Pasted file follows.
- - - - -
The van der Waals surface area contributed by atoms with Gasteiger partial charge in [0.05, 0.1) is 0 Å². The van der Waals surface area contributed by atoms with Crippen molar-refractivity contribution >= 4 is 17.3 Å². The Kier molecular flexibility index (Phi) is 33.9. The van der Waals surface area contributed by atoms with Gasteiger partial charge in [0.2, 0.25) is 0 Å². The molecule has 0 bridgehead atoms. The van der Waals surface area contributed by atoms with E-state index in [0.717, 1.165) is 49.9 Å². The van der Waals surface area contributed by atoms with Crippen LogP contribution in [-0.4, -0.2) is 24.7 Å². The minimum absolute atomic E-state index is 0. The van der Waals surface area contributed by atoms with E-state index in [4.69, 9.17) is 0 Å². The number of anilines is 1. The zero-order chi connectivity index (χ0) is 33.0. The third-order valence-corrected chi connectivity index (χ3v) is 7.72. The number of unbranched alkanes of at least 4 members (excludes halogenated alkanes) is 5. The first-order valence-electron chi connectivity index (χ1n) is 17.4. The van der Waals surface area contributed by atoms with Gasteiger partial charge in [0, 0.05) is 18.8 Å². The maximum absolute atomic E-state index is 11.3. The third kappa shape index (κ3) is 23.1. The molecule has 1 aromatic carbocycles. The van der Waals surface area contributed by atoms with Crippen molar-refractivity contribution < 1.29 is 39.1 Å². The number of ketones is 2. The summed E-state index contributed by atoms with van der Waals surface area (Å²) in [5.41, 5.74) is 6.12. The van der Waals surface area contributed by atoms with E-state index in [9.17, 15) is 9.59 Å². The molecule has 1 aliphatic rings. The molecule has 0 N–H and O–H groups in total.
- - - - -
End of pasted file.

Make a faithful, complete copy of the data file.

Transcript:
The van der Waals surface area contributed by atoms with Gasteiger partial charge in [0.05, 0.1) is 0 Å². The van der Waals surface area contributed by atoms with Crippen molar-refractivity contribution >= 4 is 17.3 Å². The Kier molecular flexibility index (Phi) is 33.9. The van der Waals surface area contributed by atoms with Gasteiger partial charge in [0.2, 0.25) is 0 Å². The molecule has 0 bridgehead atoms. The van der Waals surface area contributed by atoms with E-state index in [0.717, 1.165) is 49.9 Å². The van der Waals surface area contributed by atoms with Crippen LogP contribution in [-0.4, -0.2) is 24.7 Å². The minimum absolute atomic E-state index is 0. The van der Waals surface area contributed by atoms with E-state index in [4.69, 9.17) is 0 Å². The number of anilines is 1. The zero-order chi connectivity index (χ0) is 33.0. The third-order valence-corrected chi connectivity index (χ3v) is 7.72. The number of unbranched alkanes of at least 4 members (excludes halogenated alkanes) is 5. The first-order valence-electron chi connectivity index (χ1n) is 17.4. The van der Waals surface area contributed by atoms with Gasteiger partial charge in [0, 0.05) is 18.8 Å². The maximum absolute atomic E-state index is 11.3. The third kappa shape index (κ3) is 23.1. The molecule has 1 aromatic carbocycles. The van der Waals surface area contributed by atoms with Crippen molar-refractivity contribution < 1.29 is 39.1 Å². The number of ketones is 2. The summed E-state index contributed by atoms with van der Waals surface area (Å²) in [5.41, 5.74) is 6.12. The van der Waals surface area contributed by atoms with E-state index in [9.17, 15) is 9.59 Å². The molecule has 1 aliphatic rings. The molecule has 0 N–H and O–H groups in total.